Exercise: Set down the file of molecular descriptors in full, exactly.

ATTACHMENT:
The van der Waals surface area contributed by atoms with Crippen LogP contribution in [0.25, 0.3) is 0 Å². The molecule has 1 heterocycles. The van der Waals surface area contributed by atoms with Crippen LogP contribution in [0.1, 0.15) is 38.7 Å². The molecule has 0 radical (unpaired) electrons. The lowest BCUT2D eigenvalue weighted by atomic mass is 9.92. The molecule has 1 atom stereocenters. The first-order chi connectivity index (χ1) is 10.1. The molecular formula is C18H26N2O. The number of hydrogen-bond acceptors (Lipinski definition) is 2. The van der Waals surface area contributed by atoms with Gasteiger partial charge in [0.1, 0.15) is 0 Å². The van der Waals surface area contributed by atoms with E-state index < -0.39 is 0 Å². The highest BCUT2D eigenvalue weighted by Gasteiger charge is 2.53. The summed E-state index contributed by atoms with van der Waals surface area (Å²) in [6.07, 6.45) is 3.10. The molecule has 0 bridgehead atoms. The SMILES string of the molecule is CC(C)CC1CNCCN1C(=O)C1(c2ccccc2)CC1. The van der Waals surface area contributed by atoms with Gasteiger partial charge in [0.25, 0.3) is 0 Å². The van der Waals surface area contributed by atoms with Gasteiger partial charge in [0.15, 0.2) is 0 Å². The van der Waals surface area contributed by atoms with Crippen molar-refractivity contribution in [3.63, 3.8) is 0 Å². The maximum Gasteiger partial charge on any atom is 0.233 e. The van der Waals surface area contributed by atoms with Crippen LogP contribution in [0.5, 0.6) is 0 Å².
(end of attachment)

The van der Waals surface area contributed by atoms with Crippen LogP contribution in [0.25, 0.3) is 0 Å². The molecule has 1 heterocycles. The van der Waals surface area contributed by atoms with Crippen LogP contribution in [0.1, 0.15) is 38.7 Å². The molecule has 0 radical (unpaired) electrons. The lowest BCUT2D eigenvalue weighted by atomic mass is 9.92. The molecule has 1 atom stereocenters. The first-order chi connectivity index (χ1) is 10.1. The molecular formula is C18H26N2O. The number of hydrogen-bond acceptors (Lipinski definition) is 2. The van der Waals surface area contributed by atoms with Gasteiger partial charge in [0.1, 0.15) is 0 Å². The van der Waals surface area contributed by atoms with E-state index < -0.39 is 0 Å². The highest BCUT2D eigenvalue weighted by Gasteiger charge is 2.53. The summed E-state index contributed by atoms with van der Waals surface area (Å²) in [6.07, 6.45) is 3.10. The molecule has 0 bridgehead atoms. The SMILES string of the molecule is CC(C)CC1CNCCN1C(=O)C1(c2ccccc2)CC1. The van der Waals surface area contributed by atoms with Gasteiger partial charge in [0.25, 0.3) is 0 Å². The van der Waals surface area contributed by atoms with Gasteiger partial charge in [0.15, 0.2) is 0 Å². The van der Waals surface area contributed by atoms with Crippen molar-refractivity contribution in [3.63, 3.8) is 0 Å². The maximum Gasteiger partial charge on any atom is 0.233 e. The van der Waals surface area contributed by atoms with Crippen LogP contribution in [0.5, 0.6) is 0 Å².